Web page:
The manufacturing industry has traditionally been conservative. Gradually, however, the realisation is dawning that the world is changing so fast that arguments such as ‘we have been doing it this way for years’ no longer uphold. Marjo Nieuwenhuijse of Serious VR: "I understand the restraint as software is a lot more elusive than a new machine. However, once manufacturing companies have trained with our VR glasses, they realise the convenience and possibilities. It simply is a threshold they need to cross.”

Van Kreij adds: “Companies often are more likely to invest 150k into a new truck than 10k in software. Fortunately, the new generation of entrepreneurs now realises that software is essential to compete.

 

All three entrepreneurs know from experience that the value of normal products is increased by adding software. “There is no gain in collecting data but not using it. However, if the industry realises that costs can be cut or even new business models can be developed with this data, the new generation truly is interested,” says Licht.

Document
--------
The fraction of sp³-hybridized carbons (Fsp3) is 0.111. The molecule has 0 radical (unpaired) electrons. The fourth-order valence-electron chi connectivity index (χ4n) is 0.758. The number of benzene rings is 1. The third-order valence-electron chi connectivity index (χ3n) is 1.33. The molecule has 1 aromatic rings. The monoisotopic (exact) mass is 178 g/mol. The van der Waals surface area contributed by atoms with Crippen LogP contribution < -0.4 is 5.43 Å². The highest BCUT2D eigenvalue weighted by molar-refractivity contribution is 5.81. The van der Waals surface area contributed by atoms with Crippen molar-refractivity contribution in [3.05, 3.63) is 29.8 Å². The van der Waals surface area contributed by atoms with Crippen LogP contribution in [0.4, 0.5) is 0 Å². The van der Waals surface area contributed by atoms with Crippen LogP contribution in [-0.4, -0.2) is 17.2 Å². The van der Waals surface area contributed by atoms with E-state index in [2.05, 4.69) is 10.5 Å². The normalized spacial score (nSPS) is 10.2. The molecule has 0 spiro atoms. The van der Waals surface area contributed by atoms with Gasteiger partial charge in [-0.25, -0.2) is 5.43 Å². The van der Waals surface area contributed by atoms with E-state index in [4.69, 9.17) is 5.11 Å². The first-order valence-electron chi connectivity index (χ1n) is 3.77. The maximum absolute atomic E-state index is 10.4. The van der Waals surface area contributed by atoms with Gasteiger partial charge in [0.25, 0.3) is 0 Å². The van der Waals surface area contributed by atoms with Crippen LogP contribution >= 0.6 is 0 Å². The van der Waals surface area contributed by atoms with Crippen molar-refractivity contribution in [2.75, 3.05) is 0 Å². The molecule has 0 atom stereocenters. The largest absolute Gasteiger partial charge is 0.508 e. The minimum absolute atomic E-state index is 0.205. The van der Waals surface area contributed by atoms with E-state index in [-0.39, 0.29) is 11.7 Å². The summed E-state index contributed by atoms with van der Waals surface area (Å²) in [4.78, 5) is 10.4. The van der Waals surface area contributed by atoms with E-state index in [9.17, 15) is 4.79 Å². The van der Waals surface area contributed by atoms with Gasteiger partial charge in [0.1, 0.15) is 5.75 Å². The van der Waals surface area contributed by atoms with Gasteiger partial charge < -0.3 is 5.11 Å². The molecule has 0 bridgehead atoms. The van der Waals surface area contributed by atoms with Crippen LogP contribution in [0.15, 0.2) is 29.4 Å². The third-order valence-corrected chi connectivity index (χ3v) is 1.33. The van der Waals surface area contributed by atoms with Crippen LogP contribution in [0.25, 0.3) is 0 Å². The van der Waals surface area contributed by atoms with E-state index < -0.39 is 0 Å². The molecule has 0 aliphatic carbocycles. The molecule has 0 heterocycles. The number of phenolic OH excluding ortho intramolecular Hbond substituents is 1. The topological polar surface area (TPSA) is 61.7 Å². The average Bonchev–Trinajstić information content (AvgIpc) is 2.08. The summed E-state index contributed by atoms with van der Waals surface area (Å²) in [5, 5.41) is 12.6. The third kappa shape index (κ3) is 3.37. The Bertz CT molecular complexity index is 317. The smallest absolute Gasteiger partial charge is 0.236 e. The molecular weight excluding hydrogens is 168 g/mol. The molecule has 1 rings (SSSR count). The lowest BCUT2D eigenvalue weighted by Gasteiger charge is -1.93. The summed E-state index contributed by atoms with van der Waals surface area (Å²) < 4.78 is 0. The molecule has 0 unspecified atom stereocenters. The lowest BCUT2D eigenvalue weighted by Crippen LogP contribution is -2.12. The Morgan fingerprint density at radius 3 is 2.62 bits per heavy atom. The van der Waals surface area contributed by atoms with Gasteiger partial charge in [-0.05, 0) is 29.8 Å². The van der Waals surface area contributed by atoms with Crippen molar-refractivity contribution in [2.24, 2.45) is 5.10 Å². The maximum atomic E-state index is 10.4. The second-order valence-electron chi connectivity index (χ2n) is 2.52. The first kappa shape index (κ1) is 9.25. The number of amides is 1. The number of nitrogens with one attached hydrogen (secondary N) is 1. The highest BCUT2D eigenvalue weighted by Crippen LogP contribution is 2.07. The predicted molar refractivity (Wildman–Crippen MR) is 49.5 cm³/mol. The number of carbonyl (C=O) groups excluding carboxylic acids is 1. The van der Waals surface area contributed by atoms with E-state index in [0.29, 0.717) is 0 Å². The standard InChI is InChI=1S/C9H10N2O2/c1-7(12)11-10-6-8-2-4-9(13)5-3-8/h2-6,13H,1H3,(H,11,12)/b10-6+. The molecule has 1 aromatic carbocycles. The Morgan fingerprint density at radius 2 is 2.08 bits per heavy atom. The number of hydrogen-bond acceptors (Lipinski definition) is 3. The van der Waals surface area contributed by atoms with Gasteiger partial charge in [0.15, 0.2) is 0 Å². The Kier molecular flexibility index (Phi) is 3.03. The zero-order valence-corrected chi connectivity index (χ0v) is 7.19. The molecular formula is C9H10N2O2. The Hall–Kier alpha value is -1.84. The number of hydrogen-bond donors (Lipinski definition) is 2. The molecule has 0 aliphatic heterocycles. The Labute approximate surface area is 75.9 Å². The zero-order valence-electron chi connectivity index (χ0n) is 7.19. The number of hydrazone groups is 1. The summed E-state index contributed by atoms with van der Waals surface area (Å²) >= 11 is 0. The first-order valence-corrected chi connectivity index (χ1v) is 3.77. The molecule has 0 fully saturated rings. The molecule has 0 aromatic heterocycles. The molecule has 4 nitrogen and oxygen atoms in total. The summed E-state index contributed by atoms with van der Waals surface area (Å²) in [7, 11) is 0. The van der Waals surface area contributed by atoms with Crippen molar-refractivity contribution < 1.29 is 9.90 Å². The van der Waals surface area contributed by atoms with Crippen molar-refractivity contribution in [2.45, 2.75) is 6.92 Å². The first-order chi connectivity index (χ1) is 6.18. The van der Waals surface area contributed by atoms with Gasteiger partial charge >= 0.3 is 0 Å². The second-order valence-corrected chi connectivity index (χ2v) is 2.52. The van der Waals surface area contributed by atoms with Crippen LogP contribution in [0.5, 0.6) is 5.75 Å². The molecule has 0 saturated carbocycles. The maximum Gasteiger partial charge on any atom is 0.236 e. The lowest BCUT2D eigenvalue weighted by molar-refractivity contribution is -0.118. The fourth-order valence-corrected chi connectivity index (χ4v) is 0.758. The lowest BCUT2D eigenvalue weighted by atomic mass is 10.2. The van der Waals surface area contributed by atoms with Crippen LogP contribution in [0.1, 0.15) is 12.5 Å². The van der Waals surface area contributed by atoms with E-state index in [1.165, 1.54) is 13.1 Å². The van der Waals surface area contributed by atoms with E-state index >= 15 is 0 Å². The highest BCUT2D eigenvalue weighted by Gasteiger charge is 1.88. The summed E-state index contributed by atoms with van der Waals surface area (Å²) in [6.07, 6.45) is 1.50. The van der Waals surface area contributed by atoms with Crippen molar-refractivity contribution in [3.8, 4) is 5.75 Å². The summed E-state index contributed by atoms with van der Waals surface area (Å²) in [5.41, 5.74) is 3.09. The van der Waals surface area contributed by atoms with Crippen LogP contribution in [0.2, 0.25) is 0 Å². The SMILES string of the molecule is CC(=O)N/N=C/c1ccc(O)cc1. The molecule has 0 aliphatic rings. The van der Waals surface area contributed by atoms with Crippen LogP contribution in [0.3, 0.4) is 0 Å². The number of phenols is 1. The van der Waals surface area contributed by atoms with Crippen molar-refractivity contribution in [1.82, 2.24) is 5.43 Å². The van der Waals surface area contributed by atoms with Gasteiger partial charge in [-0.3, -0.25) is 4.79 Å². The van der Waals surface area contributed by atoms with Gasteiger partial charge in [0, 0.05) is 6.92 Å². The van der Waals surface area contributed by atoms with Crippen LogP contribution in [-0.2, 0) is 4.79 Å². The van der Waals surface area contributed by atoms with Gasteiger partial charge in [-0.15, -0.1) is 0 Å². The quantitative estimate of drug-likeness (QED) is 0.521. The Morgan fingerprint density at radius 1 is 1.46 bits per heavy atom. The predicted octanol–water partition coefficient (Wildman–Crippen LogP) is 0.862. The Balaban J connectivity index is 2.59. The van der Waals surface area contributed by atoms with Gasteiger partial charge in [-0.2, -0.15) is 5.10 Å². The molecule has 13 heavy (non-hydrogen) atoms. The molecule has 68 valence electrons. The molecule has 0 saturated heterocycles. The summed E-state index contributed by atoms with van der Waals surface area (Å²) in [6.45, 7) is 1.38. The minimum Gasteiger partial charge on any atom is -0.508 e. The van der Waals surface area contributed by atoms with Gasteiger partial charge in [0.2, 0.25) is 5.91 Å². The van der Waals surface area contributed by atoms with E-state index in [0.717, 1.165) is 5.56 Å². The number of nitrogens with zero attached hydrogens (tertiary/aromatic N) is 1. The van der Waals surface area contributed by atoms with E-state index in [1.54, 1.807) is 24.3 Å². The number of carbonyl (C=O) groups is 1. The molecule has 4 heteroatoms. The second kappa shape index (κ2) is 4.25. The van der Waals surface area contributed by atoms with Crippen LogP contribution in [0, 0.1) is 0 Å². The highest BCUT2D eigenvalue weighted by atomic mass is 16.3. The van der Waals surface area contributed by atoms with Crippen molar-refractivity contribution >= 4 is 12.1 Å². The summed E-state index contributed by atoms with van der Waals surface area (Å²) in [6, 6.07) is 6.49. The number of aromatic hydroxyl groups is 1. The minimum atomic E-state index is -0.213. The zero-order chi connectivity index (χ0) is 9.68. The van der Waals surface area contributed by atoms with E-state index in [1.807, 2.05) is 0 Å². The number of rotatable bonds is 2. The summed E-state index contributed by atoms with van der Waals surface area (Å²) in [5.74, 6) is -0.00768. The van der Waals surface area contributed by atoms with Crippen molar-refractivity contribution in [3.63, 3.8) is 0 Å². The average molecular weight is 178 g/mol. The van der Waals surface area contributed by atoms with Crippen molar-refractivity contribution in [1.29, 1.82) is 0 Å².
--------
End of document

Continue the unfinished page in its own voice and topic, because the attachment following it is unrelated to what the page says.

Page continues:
Collaborate to gain the attention of the big players

Even though the IT sector in Twente is growing rapidly, it is still well-arranged, and parties meet each other regularly. “Collaborating as companies from Twente is the only way to interest the big players. Additionally, if each party is focused on one specific area, we can all exist without competing and hurting each other,” says Van Kreij.

Serious VR has been working together with other companies in the Industrial Reality Hub for six months. Among others, the companies were jointly present at the Hannover Messe to introduce the smart technologies from Twente to the (manufacturing) industry. Also, they organised a symposium for all customers on the possibilities of VR and AR. Nieuwenhuijse: “We exchange knowledge and together we can present a much more extensive offer to customers outside Twente.”